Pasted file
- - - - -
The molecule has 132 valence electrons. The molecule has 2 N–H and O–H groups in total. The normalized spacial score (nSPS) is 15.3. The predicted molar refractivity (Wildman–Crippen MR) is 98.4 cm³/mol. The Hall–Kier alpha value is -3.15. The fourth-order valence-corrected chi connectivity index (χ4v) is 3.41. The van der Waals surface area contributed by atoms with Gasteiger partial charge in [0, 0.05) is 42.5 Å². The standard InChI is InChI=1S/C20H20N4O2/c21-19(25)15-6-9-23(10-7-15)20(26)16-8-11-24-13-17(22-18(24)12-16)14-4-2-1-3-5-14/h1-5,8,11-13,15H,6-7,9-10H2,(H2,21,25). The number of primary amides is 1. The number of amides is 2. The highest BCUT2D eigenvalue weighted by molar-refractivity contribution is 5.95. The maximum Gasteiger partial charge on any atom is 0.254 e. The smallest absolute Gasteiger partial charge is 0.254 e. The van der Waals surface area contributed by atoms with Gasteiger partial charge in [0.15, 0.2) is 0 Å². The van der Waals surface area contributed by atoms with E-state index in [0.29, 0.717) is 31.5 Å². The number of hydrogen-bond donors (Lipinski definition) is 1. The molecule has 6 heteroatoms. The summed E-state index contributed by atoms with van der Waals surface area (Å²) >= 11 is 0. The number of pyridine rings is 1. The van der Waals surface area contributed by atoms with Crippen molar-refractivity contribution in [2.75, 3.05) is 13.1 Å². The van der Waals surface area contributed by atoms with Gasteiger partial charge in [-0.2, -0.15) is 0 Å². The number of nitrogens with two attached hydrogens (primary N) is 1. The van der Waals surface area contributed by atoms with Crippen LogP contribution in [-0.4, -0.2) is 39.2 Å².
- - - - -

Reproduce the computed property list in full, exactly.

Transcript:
The molecule has 132 valence electrons. The molecule has 2 N–H and O–H groups in total. The normalized spacial score (nSPS) is 15.3. The predicted molar refractivity (Wildman–Crippen MR) is 98.4 cm³/mol. The Hall–Kier alpha value is -3.15. The fourth-order valence-corrected chi connectivity index (χ4v) is 3.41. The van der Waals surface area contributed by atoms with Gasteiger partial charge in [0, 0.05) is 42.5 Å². The standard InChI is InChI=1S/C20H20N4O2/c21-19(25)15-6-9-23(10-7-15)20(26)16-8-11-24-13-17(22-18(24)12-16)14-4-2-1-3-5-14/h1-5,8,11-13,15H,6-7,9-10H2,(H2,21,25). The number of primary amides is 1. The number of amides is 2. The highest BCUT2D eigenvalue weighted by molar-refractivity contribution is 5.95. The maximum Gasteiger partial charge on any atom is 0.254 e. The smallest absolute Gasteiger partial charge is 0.254 e. The van der Waals surface area contributed by atoms with Gasteiger partial charge in [0.15, 0.2) is 0 Å². The van der Waals surface area contributed by atoms with E-state index in [0.29, 0.717) is 31.5 Å². The number of hydrogen-bond donors (Lipinski definition) is 1. The molecule has 6 heteroatoms. The summed E-state index contributed by atoms with van der Waals surface area (Å²) >= 11 is 0. The number of pyridine rings is 1. The van der Waals surface area contributed by atoms with Crippen molar-refractivity contribution in [2.75, 3.05) is 13.1 Å². The van der Waals surface area contributed by atoms with Gasteiger partial charge in [-0.2, -0.15) is 0 Å². The number of nitrogens with two attached hydrogens (primary N) is 1. The van der Waals surface area contributed by atoms with Crippen LogP contribution in [-0.4, -0.2) is 39.2 Å².